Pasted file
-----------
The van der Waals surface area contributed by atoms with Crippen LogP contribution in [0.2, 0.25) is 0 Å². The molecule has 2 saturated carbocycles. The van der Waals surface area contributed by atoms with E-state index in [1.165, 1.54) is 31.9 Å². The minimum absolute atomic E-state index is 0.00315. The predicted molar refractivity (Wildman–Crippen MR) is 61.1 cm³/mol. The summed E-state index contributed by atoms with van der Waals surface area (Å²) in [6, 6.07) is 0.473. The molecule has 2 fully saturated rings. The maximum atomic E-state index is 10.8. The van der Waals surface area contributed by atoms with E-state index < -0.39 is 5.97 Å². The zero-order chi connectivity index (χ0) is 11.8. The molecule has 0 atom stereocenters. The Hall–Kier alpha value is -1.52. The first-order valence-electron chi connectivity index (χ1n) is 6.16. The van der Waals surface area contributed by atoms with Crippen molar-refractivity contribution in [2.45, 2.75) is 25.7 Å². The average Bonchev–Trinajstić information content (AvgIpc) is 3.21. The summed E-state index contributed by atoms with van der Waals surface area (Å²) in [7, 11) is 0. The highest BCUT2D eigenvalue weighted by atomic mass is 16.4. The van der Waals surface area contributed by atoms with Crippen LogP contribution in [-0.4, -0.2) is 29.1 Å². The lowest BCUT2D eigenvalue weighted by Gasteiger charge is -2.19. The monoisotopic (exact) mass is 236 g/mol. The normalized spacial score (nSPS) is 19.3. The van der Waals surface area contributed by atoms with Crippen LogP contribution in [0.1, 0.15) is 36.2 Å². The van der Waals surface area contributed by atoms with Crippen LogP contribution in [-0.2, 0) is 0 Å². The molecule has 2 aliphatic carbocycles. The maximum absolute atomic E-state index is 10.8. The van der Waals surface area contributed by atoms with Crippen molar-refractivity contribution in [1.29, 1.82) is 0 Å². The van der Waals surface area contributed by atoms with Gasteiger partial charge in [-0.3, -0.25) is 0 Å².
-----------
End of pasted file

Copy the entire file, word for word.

The van der Waals surface area contributed by atoms with Crippen LogP contribution in [0.2, 0.25) is 0 Å². The molecule has 2 saturated carbocycles. The van der Waals surface area contributed by atoms with E-state index in [1.165, 1.54) is 31.9 Å². The minimum absolute atomic E-state index is 0.00315. The predicted molar refractivity (Wildman–Crippen MR) is 61.1 cm³/mol. The summed E-state index contributed by atoms with van der Waals surface area (Å²) in [6, 6.07) is 0.473. The molecule has 2 fully saturated rings. The maximum atomic E-state index is 10.8. The van der Waals surface area contributed by atoms with E-state index < -0.39 is 5.97 Å². The zero-order chi connectivity index (χ0) is 11.8. The molecule has 0 atom stereocenters. The Hall–Kier alpha value is -1.52. The first-order valence-electron chi connectivity index (χ1n) is 6.16. The van der Waals surface area contributed by atoms with Crippen molar-refractivity contribution in [2.45, 2.75) is 25.7 Å². The average Bonchev–Trinajstić information content (AvgIpc) is 3.21. The summed E-state index contributed by atoms with van der Waals surface area (Å²) in [7, 11) is 0. The highest BCUT2D eigenvalue weighted by atomic mass is 16.4. The van der Waals surface area contributed by atoms with Crippen LogP contribution in [-0.4, -0.2) is 29.1 Å². The lowest BCUT2D eigenvalue weighted by Gasteiger charge is -2.19. The monoisotopic (exact) mass is 236 g/mol. The normalized spacial score (nSPS) is 19.3. The van der Waals surface area contributed by atoms with Crippen LogP contribution in [0.1, 0.15) is 36.2 Å². The van der Waals surface area contributed by atoms with Crippen LogP contribution in [-0.2, 0) is 0 Å². The molecule has 2 aliphatic carbocycles. The maximum absolute atomic E-state index is 10.8. The van der Waals surface area contributed by atoms with Crippen molar-refractivity contribution in [1.29, 1.82) is 0 Å². The van der Waals surface area contributed by atoms with Gasteiger partial charge in [-0.3, -0.25) is 0 Å².